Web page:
"If you coat the arm with DEET," Vosshall said, "the mutants are still very enthusiastic about human skin. But once they land, they fly away."
That, she said, indicates that the "smell pathway" must be one important way by which DEET works. But it's not the only way: The repellant also has some type of action once the insects touch down on the skin, Vosshall said.
DEET has been widely used as an insect repellant for about 50 years, yet no one is sure exactly how it works, Vosshall noted.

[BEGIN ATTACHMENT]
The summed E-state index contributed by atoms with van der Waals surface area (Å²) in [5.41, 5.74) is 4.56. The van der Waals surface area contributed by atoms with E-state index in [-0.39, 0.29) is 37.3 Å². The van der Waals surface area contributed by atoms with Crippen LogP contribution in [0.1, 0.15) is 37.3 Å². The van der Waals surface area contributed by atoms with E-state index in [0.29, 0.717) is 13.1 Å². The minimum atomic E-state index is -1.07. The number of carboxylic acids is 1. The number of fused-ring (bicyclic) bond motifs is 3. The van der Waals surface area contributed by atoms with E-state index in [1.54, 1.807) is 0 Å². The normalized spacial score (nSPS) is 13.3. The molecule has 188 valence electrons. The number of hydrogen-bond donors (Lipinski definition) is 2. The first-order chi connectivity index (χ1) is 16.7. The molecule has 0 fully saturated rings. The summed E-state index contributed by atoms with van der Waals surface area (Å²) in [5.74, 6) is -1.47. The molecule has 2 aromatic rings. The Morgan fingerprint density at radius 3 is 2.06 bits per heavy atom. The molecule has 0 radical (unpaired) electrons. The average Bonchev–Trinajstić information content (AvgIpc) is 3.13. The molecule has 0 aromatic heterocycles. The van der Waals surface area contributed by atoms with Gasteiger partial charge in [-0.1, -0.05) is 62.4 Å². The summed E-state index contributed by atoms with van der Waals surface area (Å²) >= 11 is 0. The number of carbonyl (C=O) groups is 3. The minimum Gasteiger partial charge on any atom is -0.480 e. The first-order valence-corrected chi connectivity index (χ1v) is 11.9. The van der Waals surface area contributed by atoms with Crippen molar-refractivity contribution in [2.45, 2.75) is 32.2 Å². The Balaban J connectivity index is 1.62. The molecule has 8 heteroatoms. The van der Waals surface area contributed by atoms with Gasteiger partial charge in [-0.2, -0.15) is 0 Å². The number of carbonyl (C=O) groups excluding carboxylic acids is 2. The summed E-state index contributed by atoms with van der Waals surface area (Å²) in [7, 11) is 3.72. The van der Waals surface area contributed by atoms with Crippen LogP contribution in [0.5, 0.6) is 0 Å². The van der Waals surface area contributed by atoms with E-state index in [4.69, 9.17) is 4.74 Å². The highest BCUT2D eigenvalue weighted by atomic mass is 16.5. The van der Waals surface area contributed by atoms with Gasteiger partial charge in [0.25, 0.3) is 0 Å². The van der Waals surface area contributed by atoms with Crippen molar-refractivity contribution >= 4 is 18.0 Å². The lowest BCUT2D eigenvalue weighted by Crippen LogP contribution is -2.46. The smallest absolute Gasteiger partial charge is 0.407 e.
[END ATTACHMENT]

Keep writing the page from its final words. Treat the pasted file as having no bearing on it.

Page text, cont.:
Slotman said that based on this and past research, DEET appears to have "multiple modes of action."
According to the CDC, malaria alone infected 219 million people globally in 2010, killing 660,000 -- mostly children in sub-Saharan Africa.
A campaign to eradicate malaria worldwide was begun in the 1950s, but it failed -- in part because mosquitoes developed a resistance to the insecticides used to kill them.
Learn more about mosquitoes and malaria from the U.S. Centers for Disease Control and Prevention.
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